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Shes tuning up for 50 mile run with marathon
Mantecas Kristy Oden, shown here near the finish line at the Jed Smith Ultra Classic in February with Mark Everett, is part of the volunteer group that founded and runs the Modesto Marathon and Teens Run Modesto program. - photo by Photo Contributed

When Kristy Oden began running more than a decade ago, her goal was simple and superficial.

She wanted to lose the baby weight.

The now 50-year-old had just given birth to her last child when she slipped into running shoes and headed outside.

Fifteen years and thousands of miles later, Oden has a new goal in mind. She wants to commemorate her 50th birthday with a 50-mile challenge.

Oden is registered for the American River 50 Mile Endurance Run on April 6 in Sacramento. In running circles it’s known simply as the “AR50,” a menacing name for a race billed as the second-largest 50-miler in the United States.

“Now it’s my turn,” said Oden, who has served as a pacer in years past. “I want to do it.”

This goes without saying: Don’t doubt her.

Running has become her life’s passion – her hat at the Jed Smith Ultra Classic on Feb. 2 read: “Kick asphalt” – and the surest sign of that is fast-approaching.

Her training for the AR50 will also include the Modesto Marathon on March 24.

The Manteca native is part of the volunteer group that founded the Modesto Marathon and Teens Run Modesto program.

The two programs share a symbiotic relationship, supporting one another.

The Modesto Marathon funds the program for at-risk teens, which in turn trains, motivates and encourages its participants to run the marathon.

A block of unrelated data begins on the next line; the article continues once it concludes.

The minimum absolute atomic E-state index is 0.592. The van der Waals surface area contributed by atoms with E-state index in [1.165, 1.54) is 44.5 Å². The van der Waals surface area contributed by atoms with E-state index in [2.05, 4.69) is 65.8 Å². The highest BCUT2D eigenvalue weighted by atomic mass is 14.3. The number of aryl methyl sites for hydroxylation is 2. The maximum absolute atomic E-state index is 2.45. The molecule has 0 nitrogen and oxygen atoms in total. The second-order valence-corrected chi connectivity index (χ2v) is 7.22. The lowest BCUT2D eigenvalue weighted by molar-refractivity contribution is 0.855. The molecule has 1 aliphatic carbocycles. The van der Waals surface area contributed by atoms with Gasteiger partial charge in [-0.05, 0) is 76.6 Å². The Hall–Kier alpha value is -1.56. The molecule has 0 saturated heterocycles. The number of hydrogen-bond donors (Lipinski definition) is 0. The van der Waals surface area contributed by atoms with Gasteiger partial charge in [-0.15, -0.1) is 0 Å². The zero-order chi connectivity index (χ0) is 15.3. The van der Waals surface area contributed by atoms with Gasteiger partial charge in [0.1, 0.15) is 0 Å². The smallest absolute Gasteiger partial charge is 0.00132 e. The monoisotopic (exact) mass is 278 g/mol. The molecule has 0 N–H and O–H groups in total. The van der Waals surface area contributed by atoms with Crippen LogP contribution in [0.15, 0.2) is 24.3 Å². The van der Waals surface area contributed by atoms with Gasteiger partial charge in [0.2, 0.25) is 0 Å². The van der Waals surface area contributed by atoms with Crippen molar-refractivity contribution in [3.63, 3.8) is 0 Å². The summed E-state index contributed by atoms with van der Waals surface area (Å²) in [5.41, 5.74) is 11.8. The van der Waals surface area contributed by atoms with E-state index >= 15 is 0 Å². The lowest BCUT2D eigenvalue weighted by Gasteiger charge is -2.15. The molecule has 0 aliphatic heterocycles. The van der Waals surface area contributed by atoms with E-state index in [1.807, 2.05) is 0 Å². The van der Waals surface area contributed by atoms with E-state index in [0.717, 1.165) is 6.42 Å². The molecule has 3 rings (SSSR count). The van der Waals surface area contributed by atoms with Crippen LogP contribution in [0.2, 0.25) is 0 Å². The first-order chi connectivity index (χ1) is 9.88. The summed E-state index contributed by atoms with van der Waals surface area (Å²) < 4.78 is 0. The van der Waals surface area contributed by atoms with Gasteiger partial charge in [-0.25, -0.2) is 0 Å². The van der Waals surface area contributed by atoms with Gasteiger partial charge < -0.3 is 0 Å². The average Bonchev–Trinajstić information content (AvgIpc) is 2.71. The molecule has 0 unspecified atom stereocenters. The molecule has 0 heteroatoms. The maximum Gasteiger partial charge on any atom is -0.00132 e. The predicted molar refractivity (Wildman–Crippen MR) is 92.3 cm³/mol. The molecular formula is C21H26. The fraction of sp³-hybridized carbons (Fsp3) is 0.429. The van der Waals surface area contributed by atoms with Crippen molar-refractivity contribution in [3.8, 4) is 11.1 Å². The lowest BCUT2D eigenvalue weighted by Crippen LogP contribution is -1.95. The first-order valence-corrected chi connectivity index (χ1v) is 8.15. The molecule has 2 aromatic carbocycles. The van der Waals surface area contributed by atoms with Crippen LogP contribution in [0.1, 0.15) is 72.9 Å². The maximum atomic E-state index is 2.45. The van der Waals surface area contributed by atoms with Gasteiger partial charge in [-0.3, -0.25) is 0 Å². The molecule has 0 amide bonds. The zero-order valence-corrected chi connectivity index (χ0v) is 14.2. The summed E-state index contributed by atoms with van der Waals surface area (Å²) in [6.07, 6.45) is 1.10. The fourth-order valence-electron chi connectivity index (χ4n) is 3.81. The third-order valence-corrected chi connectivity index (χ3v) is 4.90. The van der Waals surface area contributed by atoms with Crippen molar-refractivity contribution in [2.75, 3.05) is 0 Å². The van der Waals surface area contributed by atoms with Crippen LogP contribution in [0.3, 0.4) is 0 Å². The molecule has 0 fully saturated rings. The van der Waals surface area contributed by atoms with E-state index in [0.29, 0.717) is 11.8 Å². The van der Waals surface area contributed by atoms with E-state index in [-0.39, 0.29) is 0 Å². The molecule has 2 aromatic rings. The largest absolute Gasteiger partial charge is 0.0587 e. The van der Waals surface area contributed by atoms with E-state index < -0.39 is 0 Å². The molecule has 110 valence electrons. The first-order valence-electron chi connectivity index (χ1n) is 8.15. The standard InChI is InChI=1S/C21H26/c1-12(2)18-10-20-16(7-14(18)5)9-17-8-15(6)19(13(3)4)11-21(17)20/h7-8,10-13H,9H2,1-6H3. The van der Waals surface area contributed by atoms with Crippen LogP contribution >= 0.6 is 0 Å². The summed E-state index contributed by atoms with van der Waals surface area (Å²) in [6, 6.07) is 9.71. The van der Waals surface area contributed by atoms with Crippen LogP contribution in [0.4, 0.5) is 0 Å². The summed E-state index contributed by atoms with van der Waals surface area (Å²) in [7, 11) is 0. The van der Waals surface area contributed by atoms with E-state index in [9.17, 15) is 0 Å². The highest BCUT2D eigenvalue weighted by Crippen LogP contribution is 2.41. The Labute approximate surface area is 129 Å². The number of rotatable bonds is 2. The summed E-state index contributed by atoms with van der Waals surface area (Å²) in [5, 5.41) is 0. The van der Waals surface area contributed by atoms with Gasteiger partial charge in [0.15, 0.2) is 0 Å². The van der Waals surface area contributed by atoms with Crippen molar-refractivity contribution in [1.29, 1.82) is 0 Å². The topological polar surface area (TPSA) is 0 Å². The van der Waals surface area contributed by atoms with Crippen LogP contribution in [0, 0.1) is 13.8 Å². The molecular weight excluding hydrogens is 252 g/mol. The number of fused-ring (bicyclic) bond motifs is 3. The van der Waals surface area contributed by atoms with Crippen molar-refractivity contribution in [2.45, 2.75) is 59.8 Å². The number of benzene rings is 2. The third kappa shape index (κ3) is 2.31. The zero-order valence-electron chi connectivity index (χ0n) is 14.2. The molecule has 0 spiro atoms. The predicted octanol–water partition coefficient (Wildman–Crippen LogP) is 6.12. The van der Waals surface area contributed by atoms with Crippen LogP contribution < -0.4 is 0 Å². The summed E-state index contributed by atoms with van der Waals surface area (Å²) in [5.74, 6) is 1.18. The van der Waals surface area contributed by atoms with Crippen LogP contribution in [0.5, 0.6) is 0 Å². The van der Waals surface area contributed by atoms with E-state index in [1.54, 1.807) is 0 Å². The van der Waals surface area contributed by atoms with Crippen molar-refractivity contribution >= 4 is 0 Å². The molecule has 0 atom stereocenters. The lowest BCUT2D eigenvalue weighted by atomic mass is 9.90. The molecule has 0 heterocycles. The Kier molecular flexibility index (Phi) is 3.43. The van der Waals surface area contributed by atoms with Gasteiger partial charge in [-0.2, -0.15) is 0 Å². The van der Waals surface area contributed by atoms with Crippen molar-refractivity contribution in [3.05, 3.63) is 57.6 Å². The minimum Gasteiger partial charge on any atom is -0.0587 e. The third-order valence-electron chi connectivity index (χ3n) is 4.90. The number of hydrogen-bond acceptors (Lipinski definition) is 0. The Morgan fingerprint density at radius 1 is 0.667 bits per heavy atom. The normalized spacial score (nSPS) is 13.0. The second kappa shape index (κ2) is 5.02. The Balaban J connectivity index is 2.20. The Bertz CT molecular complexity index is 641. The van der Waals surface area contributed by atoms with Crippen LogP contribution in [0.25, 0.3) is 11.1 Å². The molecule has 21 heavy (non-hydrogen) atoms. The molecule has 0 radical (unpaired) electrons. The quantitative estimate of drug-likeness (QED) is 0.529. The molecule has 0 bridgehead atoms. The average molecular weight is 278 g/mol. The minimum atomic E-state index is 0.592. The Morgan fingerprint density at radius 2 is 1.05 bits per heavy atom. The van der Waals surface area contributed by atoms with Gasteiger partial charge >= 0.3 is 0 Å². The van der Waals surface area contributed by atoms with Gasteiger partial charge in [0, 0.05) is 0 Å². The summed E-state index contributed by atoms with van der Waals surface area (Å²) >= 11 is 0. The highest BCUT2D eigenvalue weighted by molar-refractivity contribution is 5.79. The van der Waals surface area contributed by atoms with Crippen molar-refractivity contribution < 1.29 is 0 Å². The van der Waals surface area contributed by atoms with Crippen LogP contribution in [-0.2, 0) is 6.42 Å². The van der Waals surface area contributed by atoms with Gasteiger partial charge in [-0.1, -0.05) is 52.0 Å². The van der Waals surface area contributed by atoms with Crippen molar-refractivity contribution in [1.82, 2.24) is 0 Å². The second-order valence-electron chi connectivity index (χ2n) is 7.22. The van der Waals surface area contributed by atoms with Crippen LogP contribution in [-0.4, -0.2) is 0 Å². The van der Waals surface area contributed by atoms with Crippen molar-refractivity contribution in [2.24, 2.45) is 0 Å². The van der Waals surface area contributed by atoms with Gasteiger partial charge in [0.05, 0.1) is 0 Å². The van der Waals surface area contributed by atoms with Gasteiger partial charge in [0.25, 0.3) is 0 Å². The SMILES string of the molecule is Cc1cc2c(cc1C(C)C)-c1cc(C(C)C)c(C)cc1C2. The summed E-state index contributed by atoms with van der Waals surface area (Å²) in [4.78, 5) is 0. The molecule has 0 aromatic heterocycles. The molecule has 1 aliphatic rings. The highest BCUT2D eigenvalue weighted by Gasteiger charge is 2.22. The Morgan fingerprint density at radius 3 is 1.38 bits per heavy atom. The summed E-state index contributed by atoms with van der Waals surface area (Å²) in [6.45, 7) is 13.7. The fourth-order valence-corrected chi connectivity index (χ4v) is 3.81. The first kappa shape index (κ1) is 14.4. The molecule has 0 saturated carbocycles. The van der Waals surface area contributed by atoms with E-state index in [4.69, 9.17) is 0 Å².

“I heard about that and wanted to volunteer,” Oden said.

What began with small meetings in the summer of 2009 has now blossomed into a 4-year-old event that has grown in size and notoriety.

More than 2,400 runners have registered for the marathon, half marathon and 5-kilometer races.

Most are attracted by the challenge, but the serious and swift come from all corners of the map because the marathon is 1) flat and relatively fast and 2) it’s a Boston Marathon qualifier.

The marathon’s popularity, Oden says, has mirrored the running craze sweeping the valley.

“I’m just amazed at all the new people we see every year and the people who continue to run,” Oden said. “Every year, there’s more and more. Just running around Manteca, I see more people on the road or running the bike path.”

Oden is the bookkeeper for the marathon and Teens Run Modesto program. She not only balances the bank statements, but prepares financial reports for their monthly meetings.

 “Everyone does this on their free time. She comes over after she’s done with work,” Modesto Marathon director Heidi Ryan said. “She’ll come over from 6 to 8 at night and get us all caught up.

“She’s been doing this a few years now, so she understands the way things need be categorized. She’s developed it from the beginning to now. Before, I’d throw receipts at her and we’d have to wing it.”

Like the accounting, Oden has matured as a runner.

She’s completed 15 marathons and an ultra-marathon, with a pair of memorable book-end performances.

Her first marathon just so happens to be her fastest 26.2 miles. She completed the 2000 California International Marathon in Sacramento in 4 hours, 32 minutes.

Oden returned to the CIM on her birthday last year, determined to set a new personal record.

She came close.

Pelted by rain and bullied by the wind, Oden crossed the finish in 4:34.

Running, she says, has become addictive. It’s changed her life in ways she could never have imagined.

As for the baby weight?

She’s left that in dust, too.

“For me, it’s the socialization. When you’re out there and running with people, we talk,” she said. “And then you always have that good feeling afterwards.”